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Publication Date: October 2018 (Volume 15, Number 10)
CME: This issue includes 4 AMA PRA Category 1 Credits™; 4 ACEP Category I credits; 4 AAP Prescribed credits; and 4 AOA Category 2-A or 2-B CME credits. CME expires 10/01/2021. Included as part of the 4 credits, this CME activity is eligible for 2 Trauma CME credits, subject to your state and institutional approval.
The presentation of genital injuries and emergencies in pediatric girls can sometimes be misleading. A traumatic injury with excessive bleeding may be a straddle injury that requires only conservative management, while a penetrating injury may have no recognizable signs or symptoms but require extensive surgery. This issue reviews the most common traumatic genital injuries in girls presenting to the emergency department, including straddle injuries, hematomas, and impalement injuries. Nontraumatic emergencies, including hematocolpos and urethral prolapse, are also discussed. Evidence-based recommendations are presented for identifying and managing these common genital injuries and emergencies in pediatric girls.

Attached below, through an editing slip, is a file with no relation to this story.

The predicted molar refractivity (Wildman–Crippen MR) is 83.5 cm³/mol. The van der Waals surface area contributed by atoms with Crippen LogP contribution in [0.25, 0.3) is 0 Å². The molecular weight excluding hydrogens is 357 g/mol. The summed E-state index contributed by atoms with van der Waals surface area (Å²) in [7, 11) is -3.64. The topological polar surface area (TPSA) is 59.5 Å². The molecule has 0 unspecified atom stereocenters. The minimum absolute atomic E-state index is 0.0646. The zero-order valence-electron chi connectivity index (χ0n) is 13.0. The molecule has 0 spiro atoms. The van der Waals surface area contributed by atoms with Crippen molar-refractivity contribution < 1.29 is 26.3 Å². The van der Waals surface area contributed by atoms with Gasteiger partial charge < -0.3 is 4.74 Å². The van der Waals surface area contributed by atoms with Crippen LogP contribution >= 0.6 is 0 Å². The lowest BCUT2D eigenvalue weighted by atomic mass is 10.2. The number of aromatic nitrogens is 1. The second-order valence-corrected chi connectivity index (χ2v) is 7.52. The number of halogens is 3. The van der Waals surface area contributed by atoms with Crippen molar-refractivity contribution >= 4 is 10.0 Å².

A 15-year-old adolescent girl is brought into the ED by her mother for severe abdominal and pelvic pain with dysuria. The patient is otherwise healthy, with no significant past medical history. She is not sexually active and denies any trauma. Upon questioning, the patient states that she has had cyclical abdominal pain over the past year and a half, which typically lasts 2 to 3 days, and then self resolves. She has not yet started her menses. This is the first time that the pain has been 10/10 in severity, and she has new urinary urgency, with inability to fully empty her bladder. On physical examination, she is Tanner stage V for breast and pubic hair development, her abdomen is soft with no palpable mass, and she has no costovertebral angle tenderness. On visual inspection of her perineum, she is noted to have a large, bulging purplish mass in her vaginal area with a small leak of blood. Are there any laboratory tests that you should order? What imaging—if any—would be the best choice for confirming the diagnosis? Should you try to release the pressure and evacuate the blood?
Your next patient is a 3-year-old girl who has come in for fever. Two days prior, her brother had injured her with a coat hanger while playing “swords.” According to the patient’s brother, the coat hanger had gone into her “bottom,” but he removed it. Since she had no bleeding or obvious injury, they thought it was okay not tell their mother. During the physical examination, the girl has no abdominal tenderness with palpation and no bloody drainage on limited visual rectal examination. You begin to consider how you should manage this patient. Is her fever related to the injury, or is this a viral illness? Would laboratory studies be helpful? What imaging would be best for evaluating her potential injury?